CBK ends free charges on transactions between mobile money wallets, bank accounts 

CBK offices

Central Bank of Kenya head office in Nairobi.

Photo credit: Dennis Onsongo I Nation Media Group

The Central Bank of Kenya (CBK) has reintroduced charges for transactions between mobile money wallets and bank accounts. 

The CBK had waived the charges in March 2020 as part of emergency measures that were put in place by the government to facilitate the use of mobile money to prevent the spread of the Covid-19 disease. 

The CBK however says the new charges will be lower than the previous charges that were applied before the waiver. 

The charges will take effect on January 1 next year. 

The CBK said maximum charges for transfers from bank accounts to mobile money wallets will be reduced by up to 61 per cent and mobile money wallet to bank account by up to 47 per cent. 

Further, tariffs for paybills that are used to collect and disburse funds by businesses, companies, and institutions such as schools and utilities will be cut by some 50 per cent.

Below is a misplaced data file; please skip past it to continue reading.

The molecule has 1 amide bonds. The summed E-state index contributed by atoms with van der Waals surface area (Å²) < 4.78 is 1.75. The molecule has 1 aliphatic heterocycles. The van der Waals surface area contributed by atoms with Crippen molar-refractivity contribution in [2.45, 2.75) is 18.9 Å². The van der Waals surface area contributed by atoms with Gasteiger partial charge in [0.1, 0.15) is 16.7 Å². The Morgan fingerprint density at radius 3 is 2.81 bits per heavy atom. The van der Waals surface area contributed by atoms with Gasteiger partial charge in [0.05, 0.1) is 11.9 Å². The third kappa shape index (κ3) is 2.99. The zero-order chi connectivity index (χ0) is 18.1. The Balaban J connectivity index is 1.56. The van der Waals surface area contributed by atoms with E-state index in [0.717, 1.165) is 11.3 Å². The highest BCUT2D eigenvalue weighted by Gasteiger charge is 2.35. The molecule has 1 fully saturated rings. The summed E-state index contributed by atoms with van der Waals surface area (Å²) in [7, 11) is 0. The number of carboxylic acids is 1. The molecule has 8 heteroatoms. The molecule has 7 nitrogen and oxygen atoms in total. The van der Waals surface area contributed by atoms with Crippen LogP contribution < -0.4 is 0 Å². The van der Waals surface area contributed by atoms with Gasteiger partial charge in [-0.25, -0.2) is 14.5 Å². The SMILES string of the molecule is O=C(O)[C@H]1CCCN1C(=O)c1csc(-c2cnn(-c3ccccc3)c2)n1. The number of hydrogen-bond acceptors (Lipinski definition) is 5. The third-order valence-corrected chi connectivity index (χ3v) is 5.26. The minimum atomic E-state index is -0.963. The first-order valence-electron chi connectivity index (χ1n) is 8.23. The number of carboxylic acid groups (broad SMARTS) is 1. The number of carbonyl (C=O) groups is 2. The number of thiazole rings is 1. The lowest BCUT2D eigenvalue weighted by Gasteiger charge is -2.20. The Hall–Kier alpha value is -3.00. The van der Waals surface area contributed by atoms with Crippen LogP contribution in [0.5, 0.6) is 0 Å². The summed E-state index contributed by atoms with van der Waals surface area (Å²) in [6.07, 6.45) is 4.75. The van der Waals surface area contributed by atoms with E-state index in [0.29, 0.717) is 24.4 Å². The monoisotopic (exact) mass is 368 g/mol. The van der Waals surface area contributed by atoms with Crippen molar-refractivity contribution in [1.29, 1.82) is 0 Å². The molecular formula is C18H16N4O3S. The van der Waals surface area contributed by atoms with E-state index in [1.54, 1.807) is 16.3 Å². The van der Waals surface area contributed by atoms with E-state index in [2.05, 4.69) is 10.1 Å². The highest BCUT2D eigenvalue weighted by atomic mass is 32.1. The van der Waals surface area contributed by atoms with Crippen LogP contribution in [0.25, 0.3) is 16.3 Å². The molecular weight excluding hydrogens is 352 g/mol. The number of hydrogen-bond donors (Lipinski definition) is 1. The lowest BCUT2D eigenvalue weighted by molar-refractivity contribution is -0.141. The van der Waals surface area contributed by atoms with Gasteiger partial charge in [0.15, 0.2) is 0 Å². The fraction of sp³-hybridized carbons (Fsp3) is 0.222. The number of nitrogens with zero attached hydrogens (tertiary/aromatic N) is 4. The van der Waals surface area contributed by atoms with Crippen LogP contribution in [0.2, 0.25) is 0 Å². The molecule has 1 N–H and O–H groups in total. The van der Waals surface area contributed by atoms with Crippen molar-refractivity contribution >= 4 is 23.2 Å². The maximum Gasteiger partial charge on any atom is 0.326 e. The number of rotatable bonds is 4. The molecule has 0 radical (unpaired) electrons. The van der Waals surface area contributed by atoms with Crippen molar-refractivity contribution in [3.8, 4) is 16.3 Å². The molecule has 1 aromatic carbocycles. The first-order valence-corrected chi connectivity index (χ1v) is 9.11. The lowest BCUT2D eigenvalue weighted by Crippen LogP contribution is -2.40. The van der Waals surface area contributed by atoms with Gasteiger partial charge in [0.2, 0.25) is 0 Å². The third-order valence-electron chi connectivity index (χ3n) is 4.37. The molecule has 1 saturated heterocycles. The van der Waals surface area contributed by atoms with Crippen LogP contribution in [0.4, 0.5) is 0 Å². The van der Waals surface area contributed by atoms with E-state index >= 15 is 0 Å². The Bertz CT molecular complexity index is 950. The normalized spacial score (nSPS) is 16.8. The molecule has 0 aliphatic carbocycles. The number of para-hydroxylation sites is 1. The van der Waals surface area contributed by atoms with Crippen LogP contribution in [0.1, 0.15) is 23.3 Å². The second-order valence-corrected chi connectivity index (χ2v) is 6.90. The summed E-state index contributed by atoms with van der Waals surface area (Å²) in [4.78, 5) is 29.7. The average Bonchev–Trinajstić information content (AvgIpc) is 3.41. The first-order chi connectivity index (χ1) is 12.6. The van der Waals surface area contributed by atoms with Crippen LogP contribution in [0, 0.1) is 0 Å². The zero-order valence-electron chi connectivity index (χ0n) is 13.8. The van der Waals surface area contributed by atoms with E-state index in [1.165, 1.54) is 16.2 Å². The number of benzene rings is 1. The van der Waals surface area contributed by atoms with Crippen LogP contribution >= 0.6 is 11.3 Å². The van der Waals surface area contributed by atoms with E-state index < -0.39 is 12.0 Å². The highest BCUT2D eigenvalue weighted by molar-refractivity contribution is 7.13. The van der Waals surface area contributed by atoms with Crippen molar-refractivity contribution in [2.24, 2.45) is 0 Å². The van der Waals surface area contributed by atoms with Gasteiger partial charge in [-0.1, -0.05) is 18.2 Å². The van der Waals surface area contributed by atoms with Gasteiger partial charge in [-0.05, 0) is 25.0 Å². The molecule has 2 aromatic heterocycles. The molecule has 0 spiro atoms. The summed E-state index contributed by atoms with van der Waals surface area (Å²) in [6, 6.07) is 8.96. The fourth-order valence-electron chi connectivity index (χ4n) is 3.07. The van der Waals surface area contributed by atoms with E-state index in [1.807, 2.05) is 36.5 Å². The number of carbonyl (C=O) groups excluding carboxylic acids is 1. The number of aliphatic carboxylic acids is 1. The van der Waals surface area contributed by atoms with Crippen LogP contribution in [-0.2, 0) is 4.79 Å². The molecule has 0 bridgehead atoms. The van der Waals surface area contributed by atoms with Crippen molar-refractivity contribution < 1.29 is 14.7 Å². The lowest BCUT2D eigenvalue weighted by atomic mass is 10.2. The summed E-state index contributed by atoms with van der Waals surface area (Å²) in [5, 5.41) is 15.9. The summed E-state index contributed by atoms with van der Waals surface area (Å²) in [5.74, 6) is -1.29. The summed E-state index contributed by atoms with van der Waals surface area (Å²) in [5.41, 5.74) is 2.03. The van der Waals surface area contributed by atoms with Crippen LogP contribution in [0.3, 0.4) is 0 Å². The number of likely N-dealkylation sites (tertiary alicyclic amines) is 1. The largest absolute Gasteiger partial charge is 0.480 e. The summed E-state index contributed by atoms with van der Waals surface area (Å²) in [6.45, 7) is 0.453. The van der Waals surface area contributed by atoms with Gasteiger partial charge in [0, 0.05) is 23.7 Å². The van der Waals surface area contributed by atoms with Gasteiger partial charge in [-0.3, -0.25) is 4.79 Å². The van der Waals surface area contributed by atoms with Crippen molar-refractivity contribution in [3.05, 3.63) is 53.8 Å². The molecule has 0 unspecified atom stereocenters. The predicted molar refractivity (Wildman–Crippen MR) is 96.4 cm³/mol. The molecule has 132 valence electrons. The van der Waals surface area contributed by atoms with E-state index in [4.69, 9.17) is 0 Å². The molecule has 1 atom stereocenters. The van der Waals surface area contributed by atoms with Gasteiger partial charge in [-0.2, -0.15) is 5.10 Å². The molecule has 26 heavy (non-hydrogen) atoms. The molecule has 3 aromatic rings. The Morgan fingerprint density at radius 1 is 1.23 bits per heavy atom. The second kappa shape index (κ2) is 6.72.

Banks have also cut the charges levied on money transfers to mobile money wallets by up to 45 per cent. 

“The revised charges for bank to wallet and wallet to bank transactions will be announced by respective PSPs and banks and will be effective from January 1, 2023,” said the CBK. 

The CBK said the waiver had achieved its target of growing the use of mobile money as well as protecting users from high transaction charges. 

“While Covid-19 adversely impacted people’s livelihoods and businesses, mitigation measures enabled the payments ecosystem to protect vulnerable Kenyans, support businesses, and strengthen economic resilience. As a result, the payments ecosystem expanded significantly,” said CBK. 

The apex bank said the number of Kenyans actively using mobile money increased by over 6.2 million, while the monthly volume and value of person-to-person transactions increased from 162 million transactions worth Sh234 billion, to 440 million transactions worth Sh399 billion.

Further, the monthly volume and value of transactions between payment service providers (PSPs) and banks increased from 18 million transactions worth about Sh157 billion, to over 113 million transactions worth Sh800 billion.

“This outcome confirms that the mitigation measures were timely and effective, and resulted in significant benefits across the financial system. The resumption of revised charges is aimed at building on these gains, facilitate a transition towards sustainable growth of the mobile money ecosystem, and ensuring affordability of payment services for Kenyans,” said thee CBK.